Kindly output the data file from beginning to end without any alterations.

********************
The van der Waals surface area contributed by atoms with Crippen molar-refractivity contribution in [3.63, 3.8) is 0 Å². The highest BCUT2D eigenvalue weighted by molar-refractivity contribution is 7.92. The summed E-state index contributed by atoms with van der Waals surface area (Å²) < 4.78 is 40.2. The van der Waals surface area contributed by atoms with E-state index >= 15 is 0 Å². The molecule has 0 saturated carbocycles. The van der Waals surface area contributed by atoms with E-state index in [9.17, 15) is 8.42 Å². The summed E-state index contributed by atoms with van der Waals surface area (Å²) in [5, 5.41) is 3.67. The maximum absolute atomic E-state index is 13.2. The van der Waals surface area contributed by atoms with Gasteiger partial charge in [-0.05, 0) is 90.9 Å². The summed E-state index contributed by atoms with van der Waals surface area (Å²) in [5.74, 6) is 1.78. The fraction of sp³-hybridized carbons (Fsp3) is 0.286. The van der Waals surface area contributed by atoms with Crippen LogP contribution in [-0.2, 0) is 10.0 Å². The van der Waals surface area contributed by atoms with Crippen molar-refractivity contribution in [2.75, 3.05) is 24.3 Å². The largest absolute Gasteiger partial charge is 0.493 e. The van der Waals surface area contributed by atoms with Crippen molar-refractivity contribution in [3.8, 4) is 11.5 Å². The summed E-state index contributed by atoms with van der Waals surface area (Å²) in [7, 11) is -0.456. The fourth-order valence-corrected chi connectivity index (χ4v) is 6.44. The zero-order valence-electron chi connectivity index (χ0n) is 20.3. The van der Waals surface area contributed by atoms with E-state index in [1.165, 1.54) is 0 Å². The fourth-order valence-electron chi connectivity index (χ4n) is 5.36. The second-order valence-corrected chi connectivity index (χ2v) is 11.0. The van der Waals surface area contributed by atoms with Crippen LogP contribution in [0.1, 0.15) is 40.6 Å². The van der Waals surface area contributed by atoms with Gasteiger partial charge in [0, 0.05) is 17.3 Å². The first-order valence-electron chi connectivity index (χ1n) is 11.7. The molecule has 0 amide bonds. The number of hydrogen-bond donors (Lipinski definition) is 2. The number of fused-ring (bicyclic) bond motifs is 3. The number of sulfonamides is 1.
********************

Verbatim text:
The van der Waals surface area contributed by atoms with Crippen molar-refractivity contribution in [3.63, 3.8) is 0 Å². The highest BCUT2D eigenvalue weighted by molar-refractivity contribution is 7.92. The summed E-state index contributed by atoms with van der Waals surface area (Å²) < 4.78 is 40.2. The van der Waals surface area contributed by atoms with E-state index >= 15 is 0 Å². The molecule has 0 saturated carbocycles. The van der Waals surface area contributed by atoms with E-state index in [9.17, 15) is 8.42 Å². The summed E-state index contributed by atoms with van der Waals surface area (Å²) in [5, 5.41) is 3.67. The maximum absolute atomic E-state index is 13.2. The van der Waals surface area contributed by atoms with Gasteiger partial charge in [-0.05, 0) is 90.9 Å². The summed E-state index contributed by atoms with van der Waals surface area (Å²) in [5.74, 6) is 1.78. The fraction of sp³-hybridized carbons (Fsp3) is 0.286. The van der Waals surface area contributed by atoms with Crippen LogP contribution in [-0.2, 0) is 10.0 Å². The van der Waals surface area contributed by atoms with Crippen molar-refractivity contribution in [2.75, 3.05) is 24.3 Å². The largest absolute Gasteiger partial charge is 0.493 e. The van der Waals surface area contributed by atoms with Crippen molar-refractivity contribution in [3.8, 4) is 11.5 Å². The summed E-state index contributed by atoms with van der Waals surface area (Å²) in [7, 11) is -0.456. The fourth-order valence-corrected chi connectivity index (χ4v) is 6.44. The zero-order valence-electron chi connectivity index (χ0n) is 20.3. The van der Waals surface area contributed by atoms with E-state index in [1.165, 1.54) is 0 Å². The fourth-order valence-electron chi connectivity index (χ4n) is 5.36. The second-order valence-corrected chi connectivity index (χ2v) is 11.0. The van der Waals surface area contributed by atoms with Crippen LogP contribution in [0.1, 0.15) is 40.6 Å². The van der Waals surface area contributed by atoms with Gasteiger partial charge in [0, 0.05) is 17.3 Å². The first-order valence-electron chi connectivity index (χ1n) is 11.7. The molecule has 0 amide bonds. The number of hydrogen-bond donors (Lipinski definition) is 2. The number of fused-ring (bicyclic) bond motifs is 3. The number of sulfonamides is 1.